Arkhangelogorodskiy Dragoons

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Hierarchical Path: Seven Years War (Main Page) >> Armies >> Russian Army >> Arkhangelogorodskiy Dragoons

Origin and History

no information available yet

During the Seven Years' War, the regiment was under the command of:

  • no information available yet

Service during the War

In 1756, at the beginning of the war, the regiment was stationed at Smolensk. In the autumn, it was transferred to the western border.

In 1757, the regiment took part in the campaign in East Prussia under General Count Apraxin. On August 30, at the Battle of Gross-Jägersdorf, it was probably part of the combined cavalry held in reserve.

In January 1758, the regiment took part in the Russian invasion of East Prussia. In July of the same year, it also took part in the invasion of Brandenburg. On August 25, the regiment fought at the Battle of Zorndorf where it was part of the first line of the cavalry left wing. On September 11, during the retreat of the Russian army, the regiment was part of Rumyantsev's Corps who made a junction with the main army at Landsberg and encamped on the left bank of the Wartha. About mid November, the regiment took its winter-quarters in Hohenstein (present-day Olsztynek) as part of Resanov's 2nd Division.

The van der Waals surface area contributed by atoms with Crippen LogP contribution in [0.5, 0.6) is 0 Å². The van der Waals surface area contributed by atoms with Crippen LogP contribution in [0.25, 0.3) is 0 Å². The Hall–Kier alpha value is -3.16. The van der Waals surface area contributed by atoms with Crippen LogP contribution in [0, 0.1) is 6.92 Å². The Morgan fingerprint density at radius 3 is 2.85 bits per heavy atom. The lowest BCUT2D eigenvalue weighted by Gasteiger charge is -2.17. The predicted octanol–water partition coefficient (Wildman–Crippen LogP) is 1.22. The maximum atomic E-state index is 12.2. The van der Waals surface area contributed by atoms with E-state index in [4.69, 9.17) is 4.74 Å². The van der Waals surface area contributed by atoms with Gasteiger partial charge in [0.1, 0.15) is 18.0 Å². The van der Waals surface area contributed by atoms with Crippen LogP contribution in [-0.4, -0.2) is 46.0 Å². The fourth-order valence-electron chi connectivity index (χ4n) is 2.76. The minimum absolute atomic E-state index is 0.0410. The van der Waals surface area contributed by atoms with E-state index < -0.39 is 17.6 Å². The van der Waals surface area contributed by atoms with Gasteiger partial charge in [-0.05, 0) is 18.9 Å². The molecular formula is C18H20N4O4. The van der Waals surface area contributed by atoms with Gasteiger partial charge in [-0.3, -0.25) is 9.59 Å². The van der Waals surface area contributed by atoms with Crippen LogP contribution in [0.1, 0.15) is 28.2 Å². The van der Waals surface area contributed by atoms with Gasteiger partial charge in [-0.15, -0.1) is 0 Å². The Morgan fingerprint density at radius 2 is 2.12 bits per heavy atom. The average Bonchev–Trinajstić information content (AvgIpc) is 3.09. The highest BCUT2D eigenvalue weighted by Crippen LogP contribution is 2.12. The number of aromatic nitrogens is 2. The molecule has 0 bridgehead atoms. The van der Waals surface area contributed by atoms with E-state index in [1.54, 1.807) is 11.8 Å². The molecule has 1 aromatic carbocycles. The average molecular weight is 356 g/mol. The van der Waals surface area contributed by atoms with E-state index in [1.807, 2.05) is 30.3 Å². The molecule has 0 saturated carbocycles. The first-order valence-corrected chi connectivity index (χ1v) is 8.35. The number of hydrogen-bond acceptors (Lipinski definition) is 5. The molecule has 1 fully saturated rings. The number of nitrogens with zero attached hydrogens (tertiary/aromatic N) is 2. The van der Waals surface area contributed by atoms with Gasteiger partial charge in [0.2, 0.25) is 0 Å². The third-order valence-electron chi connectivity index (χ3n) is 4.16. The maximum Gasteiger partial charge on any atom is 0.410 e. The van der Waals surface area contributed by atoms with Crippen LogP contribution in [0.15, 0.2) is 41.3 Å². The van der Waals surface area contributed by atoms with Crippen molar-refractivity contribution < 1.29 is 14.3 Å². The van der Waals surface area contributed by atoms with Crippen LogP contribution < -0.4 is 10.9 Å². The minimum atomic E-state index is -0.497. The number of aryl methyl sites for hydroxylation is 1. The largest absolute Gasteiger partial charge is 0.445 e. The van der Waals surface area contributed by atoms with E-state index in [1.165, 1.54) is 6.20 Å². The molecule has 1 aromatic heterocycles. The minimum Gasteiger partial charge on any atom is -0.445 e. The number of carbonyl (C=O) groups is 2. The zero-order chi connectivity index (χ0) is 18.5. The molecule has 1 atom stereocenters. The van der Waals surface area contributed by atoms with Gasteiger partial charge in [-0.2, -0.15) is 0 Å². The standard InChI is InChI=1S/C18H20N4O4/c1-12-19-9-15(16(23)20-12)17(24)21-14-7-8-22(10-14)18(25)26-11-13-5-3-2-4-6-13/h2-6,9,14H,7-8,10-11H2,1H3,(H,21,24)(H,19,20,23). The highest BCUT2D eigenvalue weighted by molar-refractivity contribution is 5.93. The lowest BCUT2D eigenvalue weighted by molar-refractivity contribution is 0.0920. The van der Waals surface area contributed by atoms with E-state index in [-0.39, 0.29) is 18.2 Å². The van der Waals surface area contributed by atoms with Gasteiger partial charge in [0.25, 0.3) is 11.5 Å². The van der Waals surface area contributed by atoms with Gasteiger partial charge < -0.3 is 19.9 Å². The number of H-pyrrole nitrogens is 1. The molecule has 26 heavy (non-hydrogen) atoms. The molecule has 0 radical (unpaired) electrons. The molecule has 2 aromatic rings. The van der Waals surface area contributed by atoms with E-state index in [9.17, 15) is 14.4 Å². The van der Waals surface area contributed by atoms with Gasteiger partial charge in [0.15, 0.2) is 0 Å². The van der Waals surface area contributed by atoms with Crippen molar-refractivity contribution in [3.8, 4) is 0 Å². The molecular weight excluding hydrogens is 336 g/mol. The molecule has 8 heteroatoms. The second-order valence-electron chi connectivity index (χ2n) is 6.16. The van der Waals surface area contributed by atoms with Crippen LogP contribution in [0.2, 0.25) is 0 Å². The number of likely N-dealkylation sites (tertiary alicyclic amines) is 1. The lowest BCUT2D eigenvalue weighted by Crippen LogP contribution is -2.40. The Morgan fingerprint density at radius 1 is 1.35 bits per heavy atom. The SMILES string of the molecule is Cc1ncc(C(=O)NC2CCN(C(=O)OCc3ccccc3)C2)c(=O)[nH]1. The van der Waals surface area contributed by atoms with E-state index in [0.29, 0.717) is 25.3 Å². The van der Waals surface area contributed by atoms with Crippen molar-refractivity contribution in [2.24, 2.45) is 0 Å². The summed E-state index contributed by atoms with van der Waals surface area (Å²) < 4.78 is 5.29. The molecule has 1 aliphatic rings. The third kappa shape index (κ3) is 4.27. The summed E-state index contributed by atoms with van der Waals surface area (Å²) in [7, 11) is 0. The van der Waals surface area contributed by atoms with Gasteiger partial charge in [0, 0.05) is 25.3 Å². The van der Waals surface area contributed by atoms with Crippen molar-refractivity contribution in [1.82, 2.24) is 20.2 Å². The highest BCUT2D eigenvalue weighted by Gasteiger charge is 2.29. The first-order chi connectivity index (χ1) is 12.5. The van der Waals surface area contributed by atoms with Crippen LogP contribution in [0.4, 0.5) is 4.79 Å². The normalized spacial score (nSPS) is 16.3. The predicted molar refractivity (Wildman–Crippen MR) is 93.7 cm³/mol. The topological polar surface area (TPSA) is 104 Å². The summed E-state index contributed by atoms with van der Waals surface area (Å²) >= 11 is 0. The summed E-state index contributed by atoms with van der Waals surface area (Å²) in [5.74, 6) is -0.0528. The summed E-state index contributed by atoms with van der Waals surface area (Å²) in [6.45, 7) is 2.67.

On July 23 1759, a few squadrons of the regiment took part in the Battle of Paltzig where they were part of Morbvinov's detachment marching to the Russian camp. A few weeks later, on August 12, the regiment fought in the Battle of Kunersdorf where it was deployed on the extreme left of the first line of the left wing as part of Gaugreben's Brigade.

To do: campaigns from 1760

Uniform

During summer, Russian dragoons did not wear coats. These were left in the baggage. For this reason, we present two different plates.

Troopers

Uniform in 1757 - Source: Frédéric Aubert

Summer uniform in 1757 - Source: Frédéric Aubert
Uniform Details
Headgear
Dragoon black felt tricorne laced white with a white cockade on the left fastened with a copper button
Grenadier until 1759: mitre with a brass front plate embossed with trophies of weapons and standards and carrying in its centre the regimental coat of arms surmounted by the Imperial Eagle, a black leather skull-cap and neck guard with brass reinforcements and decorations, a white wool pompom

from 1759: black felt tricorne laced white with a white cockade on the left fastened with a bronze button

Neckstock black
Coat cornflower blue lined red; with copper buttons and red trimmed buttonholes

N.B.: the coat was not worn during summer

Collar red
Shoulder straps none
Lapels none
Pockets none
Cuffs red
Turnbacks red
Gloves buff
Waistcoat chamois leather fastened with hooks and eyes; with cornflower blue collar and cuffs (3 copper buttons on each cuff); horizontal pockets, each with 3 copper buttons
Breeches chamois leather with white knee covers
Leather Equipment
Crossbelt natural leather
Waistbelt white
Cartridge Box black with a copper plate carrying the regimental arms